When WWII ended, the Commandos career as a warbird briefly ended but the world was never really at peace and the C-46 soon found itself back in the military, albeit covertly. Israel, in 1948, during its war independence, covertly purchased twelve C-46's that were flown to Czechoslovakia in a circuitous route along South America and then across to Africa. In Czechoslovakia, dismantled S-199 fighters as well as other weapons and military supplies were loaded into the huge hold of the C-46's for clandestine delivery to Israel. At night, it would be loaded with bombs, which would be dumped from its cargo door onto targets in Faluja, Gaza and others.
Curtiss C-46 "China Doll" Photo
The office…………. APU and Radios.
Some C-46's continued to see service with the United Sates Air Force (USAF) serving both in Korea and Vietnam. Officially, the Commando was retired in 1968. However, a number found their way into the CIA where they played a supporting role in many clandestine operations during the late 1940s and early 1950s. A couple operated under the guise of Air America, flying cargoes of military equipment to French forces in French Indochina and on other clandestine missions in support of the USA's involvement in Vietnam.
In April 1975, the US started withdrawing from Vietnam and on 29 April, the last fixed wing aircraft to leave Saigon was a 52 seat Curtiss C-46 Commando. Crammed inside were 152 people. The Commando landed safely at Bangkok, Thailand.
Other Commandos did find a home in civilian airlines in the US. However, there was such a surplus of C-47/DC-3s that had an operating cost almost 50% lower than that of the C-46 that it was soon, with some exceptions, relegated to the cargo role. In South America, particularly in Brazil, Peru, Chile, Argentina and Bolivia, the C-46 became a common sight. Its good climb rate and high service ceiling was perfectly suited to the high mountains areas while its long range allowed it to overfly deep jungle terrain.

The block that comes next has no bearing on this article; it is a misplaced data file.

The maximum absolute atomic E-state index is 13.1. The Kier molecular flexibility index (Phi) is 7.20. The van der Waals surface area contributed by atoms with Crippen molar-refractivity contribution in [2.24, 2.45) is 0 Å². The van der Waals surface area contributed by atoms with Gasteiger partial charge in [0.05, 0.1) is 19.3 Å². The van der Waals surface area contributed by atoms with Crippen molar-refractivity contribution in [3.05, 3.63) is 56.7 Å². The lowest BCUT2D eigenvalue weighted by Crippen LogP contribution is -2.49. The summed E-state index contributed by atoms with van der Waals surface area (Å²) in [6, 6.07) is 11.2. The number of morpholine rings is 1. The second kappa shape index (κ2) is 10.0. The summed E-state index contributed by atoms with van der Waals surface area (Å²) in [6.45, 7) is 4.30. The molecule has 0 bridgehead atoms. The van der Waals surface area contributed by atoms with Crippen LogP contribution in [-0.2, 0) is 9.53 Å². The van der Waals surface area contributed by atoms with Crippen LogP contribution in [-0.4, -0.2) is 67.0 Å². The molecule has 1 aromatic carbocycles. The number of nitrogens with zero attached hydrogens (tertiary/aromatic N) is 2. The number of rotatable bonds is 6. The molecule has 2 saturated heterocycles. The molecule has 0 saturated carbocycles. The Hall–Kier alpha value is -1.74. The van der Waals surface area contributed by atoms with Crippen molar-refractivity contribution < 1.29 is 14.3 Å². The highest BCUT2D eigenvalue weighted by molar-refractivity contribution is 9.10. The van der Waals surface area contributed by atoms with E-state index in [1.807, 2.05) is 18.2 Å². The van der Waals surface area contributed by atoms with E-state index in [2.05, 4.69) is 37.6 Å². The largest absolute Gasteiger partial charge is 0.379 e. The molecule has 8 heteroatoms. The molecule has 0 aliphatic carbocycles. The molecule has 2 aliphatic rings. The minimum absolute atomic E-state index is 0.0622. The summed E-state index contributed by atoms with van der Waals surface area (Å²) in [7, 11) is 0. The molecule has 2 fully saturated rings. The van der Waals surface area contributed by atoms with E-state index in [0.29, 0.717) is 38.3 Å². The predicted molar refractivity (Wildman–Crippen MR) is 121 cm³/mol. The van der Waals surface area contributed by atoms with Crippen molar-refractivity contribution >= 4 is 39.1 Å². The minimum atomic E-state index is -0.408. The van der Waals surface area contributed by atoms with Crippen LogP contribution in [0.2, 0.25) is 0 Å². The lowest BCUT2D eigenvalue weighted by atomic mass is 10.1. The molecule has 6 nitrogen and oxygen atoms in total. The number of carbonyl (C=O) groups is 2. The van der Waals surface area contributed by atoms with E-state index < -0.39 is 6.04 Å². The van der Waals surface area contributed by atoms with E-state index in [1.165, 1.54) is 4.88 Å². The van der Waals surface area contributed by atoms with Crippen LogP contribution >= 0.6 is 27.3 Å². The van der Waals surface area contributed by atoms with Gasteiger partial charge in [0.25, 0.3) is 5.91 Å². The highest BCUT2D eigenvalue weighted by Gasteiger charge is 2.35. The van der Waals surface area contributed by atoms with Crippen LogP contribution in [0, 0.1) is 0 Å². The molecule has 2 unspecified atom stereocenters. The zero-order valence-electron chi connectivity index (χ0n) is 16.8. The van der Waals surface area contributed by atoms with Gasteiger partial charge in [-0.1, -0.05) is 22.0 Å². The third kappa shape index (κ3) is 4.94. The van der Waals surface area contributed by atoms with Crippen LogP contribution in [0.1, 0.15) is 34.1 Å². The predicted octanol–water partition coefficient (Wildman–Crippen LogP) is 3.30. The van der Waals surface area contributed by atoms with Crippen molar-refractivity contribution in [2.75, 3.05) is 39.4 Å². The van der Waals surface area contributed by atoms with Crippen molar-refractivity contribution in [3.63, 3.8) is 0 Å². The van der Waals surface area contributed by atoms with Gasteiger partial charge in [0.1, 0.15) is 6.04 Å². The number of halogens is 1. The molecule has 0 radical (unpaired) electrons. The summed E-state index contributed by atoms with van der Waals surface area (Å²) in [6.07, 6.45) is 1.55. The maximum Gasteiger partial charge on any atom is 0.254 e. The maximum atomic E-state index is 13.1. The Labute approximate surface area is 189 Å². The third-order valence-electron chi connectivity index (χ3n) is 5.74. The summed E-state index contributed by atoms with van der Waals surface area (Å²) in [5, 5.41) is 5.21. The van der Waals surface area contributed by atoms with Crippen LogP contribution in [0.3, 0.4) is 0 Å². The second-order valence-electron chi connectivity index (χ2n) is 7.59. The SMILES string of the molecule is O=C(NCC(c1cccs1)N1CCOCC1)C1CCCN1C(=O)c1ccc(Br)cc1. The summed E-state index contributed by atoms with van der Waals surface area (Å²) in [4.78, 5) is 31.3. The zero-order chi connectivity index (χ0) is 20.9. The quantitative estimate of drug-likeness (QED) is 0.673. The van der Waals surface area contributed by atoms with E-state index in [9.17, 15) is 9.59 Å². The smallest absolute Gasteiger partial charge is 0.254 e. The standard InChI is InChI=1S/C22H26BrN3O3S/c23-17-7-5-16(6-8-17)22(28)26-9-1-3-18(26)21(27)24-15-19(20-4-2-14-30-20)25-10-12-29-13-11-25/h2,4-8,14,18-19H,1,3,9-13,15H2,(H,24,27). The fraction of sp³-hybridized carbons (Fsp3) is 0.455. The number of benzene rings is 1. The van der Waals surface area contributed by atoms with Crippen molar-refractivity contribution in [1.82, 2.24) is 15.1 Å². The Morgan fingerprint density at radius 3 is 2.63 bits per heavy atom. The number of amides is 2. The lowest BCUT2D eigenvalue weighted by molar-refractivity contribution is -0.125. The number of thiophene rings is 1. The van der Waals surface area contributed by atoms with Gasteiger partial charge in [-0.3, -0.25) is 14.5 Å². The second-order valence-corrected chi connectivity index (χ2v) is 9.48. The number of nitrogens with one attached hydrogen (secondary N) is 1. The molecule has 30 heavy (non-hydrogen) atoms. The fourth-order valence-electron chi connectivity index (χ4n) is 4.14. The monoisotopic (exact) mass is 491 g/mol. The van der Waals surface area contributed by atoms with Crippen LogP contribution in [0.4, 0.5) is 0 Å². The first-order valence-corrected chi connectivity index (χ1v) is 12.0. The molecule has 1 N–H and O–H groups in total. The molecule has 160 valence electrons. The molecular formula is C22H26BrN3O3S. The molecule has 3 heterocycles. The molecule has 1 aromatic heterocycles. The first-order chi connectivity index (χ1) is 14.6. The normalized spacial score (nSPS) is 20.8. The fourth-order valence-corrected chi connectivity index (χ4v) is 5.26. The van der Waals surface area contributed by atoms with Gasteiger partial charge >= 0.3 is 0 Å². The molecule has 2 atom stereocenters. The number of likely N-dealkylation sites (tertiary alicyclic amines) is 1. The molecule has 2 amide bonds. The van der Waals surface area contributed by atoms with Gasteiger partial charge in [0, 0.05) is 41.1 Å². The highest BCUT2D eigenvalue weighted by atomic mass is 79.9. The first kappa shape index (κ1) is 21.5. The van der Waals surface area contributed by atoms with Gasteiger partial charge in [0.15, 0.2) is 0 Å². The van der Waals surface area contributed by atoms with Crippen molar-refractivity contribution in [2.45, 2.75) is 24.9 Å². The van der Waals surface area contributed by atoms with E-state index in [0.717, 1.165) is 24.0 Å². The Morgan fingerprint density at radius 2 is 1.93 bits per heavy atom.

Closer to home, and as late as 1995. a non-governmental relief organisation, Relief Air Transport, flew three Canadian C-46s based in Kenya on behalf of Operation Lifeline. The C-46s transported humanitarian supplies to Goma, Zaire, Mogadishu and Somalia. One of the aircraft, GIXZ, was lost near Lokichoggio while the remaining two (GTXW & GIBX) eventually made their way back to Canada.
Featured at Oshkosh 2016 was Tinker Belle, who is one of approximately six airworthy examples in the USA, while one, China Doll is currently being restored to flying condition. One survives in Canada, although its Certificate of Registration has been cancelled. In South America, where the C-46 was once a common sight, there are according to reports three airworthy examples, as well as one that has been grounded.
The good news is that a large number of fuselages and spares are in storage in the USA and the future of this relic of the last Great War seems fairly secure.